Despite GOP concerns, Jackson is expected to clinch the support of all 50 Democratic senators. It is unclear if any Republicans will join their Democratic colleagues for the final vote. With Vice President Kamala Harris to break tie votes, Jackson will be able to be confirmed without any Republican support.
Despite their slim margin of majority, Democrats intend and expect to wrap up Jackson's confirmation by mid-April.
One notable sideshow Monday was Republican Sen. Lindsey Graham of South Carolina's apparent outrage at the treatment of potential Supreme Court contender J. Michelle Childs, a district court nominee and member of President Joe Biden's Supreme Court short list.
"There's been a wholesale effort on the left to take down a nominee from my state. And I don't like it very much," huffed Graham during his opening statement, which paid comparably little attention to the SCOTUS nominee seated before him.
"The attacks from the left against Judge Childs was really pretty vicious, to be honest with you," said Graham.
The South Carolina Sen. said he believed there had been a coordinated effort to boot Childs from contention to be appointed to the high court. "This is a new game for the Supreme Court, and this game is particularly disturbing to me," he said.
Childs, contends Graham, would have received the support of a number of GOP Senators, had she been the nominee. He believes she would have been confirmed with 60 votes (or more), a figure which would have brought a sense of bipartisanship back to the confirmation process that has been noticeably absent since the nomination of now-Justice Neil Gorsuch, and which was forgotten entirely during the tumultuous confirmation process of now-Justice Brett Kavanaugh.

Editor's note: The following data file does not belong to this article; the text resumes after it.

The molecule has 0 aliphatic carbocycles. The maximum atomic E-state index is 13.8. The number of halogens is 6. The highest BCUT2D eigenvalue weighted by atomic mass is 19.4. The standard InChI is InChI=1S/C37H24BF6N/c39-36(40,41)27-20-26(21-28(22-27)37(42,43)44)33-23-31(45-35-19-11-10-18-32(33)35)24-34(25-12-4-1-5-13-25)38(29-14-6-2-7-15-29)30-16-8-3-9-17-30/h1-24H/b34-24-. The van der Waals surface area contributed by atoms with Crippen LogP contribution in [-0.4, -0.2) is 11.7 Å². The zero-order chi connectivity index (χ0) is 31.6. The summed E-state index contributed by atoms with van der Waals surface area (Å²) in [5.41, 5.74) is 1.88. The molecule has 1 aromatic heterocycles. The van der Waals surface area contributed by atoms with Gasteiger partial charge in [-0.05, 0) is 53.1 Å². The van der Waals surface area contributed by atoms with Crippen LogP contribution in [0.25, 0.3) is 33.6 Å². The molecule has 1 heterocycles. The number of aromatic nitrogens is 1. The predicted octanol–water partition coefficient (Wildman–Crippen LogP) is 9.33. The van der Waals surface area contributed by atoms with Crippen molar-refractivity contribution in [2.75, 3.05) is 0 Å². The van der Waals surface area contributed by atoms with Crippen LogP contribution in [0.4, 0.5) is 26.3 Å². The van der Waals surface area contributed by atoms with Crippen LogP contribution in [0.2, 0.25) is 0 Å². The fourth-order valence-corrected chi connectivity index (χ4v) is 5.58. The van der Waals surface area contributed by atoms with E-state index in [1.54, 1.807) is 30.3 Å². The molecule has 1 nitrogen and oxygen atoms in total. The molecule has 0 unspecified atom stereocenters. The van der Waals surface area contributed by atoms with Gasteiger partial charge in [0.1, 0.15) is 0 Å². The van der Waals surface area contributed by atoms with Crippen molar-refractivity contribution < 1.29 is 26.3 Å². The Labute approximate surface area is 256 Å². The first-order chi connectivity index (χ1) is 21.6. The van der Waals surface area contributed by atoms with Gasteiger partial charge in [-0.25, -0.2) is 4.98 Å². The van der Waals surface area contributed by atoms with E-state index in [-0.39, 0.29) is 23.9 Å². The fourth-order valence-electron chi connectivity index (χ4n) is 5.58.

Democratic Rhode Island Sen. Sheldon Whitehouse spoke in opposition to Graham's comments, saying that unlike the Republican approach to selecting Supreme Court justices who have been "groomed in partisan petri dishes," Jackson "did not undergo a secret pre-selection process to get here."
Whitehouse has been a vocal critic of the Federalist Society and other conservative groups he believes hold inappropriate sway over the judicial selection process.
Judge Jackson, said Whitehouse, "is before us on the basis of her own merit, not on the recommendation of a secretive right-wing donor operation, hiding behind anonymous multi-million-dollar donations, and aimed at capturing the United States Supreme Court, as if it were some 19th-century railroad commission."